Digital Health Inside Pharma

New columnists Tina Boggiano & Doug Haggstrom explore pharma's role in digital health.



Welcome to our new column “Digital Health Inside Pharma".

This column will be an insider’s guide on topics decision makers in the pharmaceutical industry and those who see pharma as potential partners should consider when navigating the emerging digital health space.

Digital health has the potential to empower patients and their doctors to achieve longer, healthier lives, while in the process saving the healthcare system billions. This potential has seen companies rushing into this space, all hoping to capitalize on the tremendous growth opportunities. In January 2015, Rock Health, a digital health seed fund, reported that 2014 investment in digital health ventures had exceeded the three previous years combined at over $US4 billion. Investments came not just from traditional healthcare investors, but also from consumer and media giants such as Apple and Google.

With most pharma companies having a stated objective to offer value “beyond the pill,” they clearly have a role to play in fulfilling the promises of improved outcomes and efficiency using digital health approaches. But to date, aside from some modest efforts, the industry has not seemed to fully embrace digital health and has brought few workable solutions that deliver results to market.

Based on our experience with innovative digital health initiatives inside pharma, we will offer our perspectives on pharma’s role in digital health: when and why it should adopt certain types of digital health initiatives or avoid them; once committed, how can common pitfalls be avoided and how can pharma maximize the opportunities of digital health.

The main focus of our column will be digital health solutions. These are solutions that are focused on the needs of patients, and that help them, their health care providers and their caregivers to make a positive impact on their health, whether it be through behaviorial change, better decision making, or in some other way.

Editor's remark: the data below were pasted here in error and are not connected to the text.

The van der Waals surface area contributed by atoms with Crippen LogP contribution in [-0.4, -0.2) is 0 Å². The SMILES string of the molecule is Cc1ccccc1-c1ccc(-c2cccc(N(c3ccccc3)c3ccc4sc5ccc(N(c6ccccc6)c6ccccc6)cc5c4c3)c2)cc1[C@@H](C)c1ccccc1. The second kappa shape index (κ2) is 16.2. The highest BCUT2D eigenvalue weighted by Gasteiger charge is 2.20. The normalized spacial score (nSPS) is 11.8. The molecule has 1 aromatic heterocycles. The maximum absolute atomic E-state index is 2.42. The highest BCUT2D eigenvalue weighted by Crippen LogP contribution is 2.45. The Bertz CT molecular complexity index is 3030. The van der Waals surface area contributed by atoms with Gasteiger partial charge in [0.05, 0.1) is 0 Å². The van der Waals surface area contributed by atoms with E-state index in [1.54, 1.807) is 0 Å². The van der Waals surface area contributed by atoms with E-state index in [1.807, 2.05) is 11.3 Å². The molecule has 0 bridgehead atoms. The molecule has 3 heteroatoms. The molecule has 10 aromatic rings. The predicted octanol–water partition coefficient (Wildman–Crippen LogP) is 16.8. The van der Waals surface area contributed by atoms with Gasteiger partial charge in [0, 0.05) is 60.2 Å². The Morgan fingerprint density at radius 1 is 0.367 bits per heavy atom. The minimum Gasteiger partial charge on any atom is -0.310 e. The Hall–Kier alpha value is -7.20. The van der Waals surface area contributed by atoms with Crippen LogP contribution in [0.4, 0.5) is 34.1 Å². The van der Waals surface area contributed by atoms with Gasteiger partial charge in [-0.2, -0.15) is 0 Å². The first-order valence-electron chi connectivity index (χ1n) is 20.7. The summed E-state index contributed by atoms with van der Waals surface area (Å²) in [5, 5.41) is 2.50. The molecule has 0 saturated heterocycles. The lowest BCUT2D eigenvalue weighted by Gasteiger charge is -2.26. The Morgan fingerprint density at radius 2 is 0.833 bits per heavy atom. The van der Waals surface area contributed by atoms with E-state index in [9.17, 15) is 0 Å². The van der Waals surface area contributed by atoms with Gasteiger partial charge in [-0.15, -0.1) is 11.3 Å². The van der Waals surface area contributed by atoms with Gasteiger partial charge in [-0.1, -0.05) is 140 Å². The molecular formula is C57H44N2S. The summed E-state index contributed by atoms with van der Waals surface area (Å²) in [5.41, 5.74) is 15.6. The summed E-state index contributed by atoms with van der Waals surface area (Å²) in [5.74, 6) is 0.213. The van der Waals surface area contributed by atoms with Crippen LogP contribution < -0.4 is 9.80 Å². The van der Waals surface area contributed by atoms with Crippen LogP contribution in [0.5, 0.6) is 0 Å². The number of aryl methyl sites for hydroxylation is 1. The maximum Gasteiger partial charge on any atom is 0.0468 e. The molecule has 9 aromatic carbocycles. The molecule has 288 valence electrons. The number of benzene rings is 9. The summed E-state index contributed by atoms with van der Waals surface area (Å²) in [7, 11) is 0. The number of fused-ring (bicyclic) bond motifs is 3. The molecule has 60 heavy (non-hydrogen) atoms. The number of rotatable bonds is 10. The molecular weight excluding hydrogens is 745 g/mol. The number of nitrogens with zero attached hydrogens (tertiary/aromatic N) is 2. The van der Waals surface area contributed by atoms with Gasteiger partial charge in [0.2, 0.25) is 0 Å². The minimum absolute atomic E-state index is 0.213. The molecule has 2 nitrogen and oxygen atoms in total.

Our next column will be entitled “When pharma should not build digital health solutions”. In it we will look at why pharma should choose to build and own a digital health solution and when it makes sense to enter the space in another way.

Other future topics will include:

  • The digital brains of Pharma
  • Redefining our definitions of assets and value for digital health
  • The role of the healthcare professional in digital health

We’d like to use the opportunity of this introductory article to cover our working definitions of some of the various terms that we’ll use in future articles.

Digital health terminology

The lexicon is evolving and includes seemingly competing terms such as integrated health, digital health, mHealth, telehealth, telecare, telemedicine and eHealth. Here’s an attempt to untangle these terms and to provide our working definitions for the purposes of our ongoing discussion in this forum.

eHealth is a broad term that encompasses most of the others. It also includes such things as electronic health records (EHR or EMR) and other types of web-based health information consolidation services (e.g, Apple Healthbook, Microsoft HealthVault).

Integrated health refers to the use of various tools and methods, including behavioral intervention techniques to impact healthcare in a more holistic way. However, integrated health need not necessarily utilize technology and can in fact be quite low tech, such as multidisciplinary care teams.

Digital health solutions -service-based tools and services which incorporate the engagement and holistic, person-centric approach of integrated health along with the technology, sensors, diagnostics and other tools, including mobile phones, utilized by many of the other domains described below. Digital health solutions may or may not actively involve a healthcare professional.

Telemedicine refers to the use of video conferencing (e.g., via Skype, FaceTime or other services) used by physicians to conduct remote consultations with patients.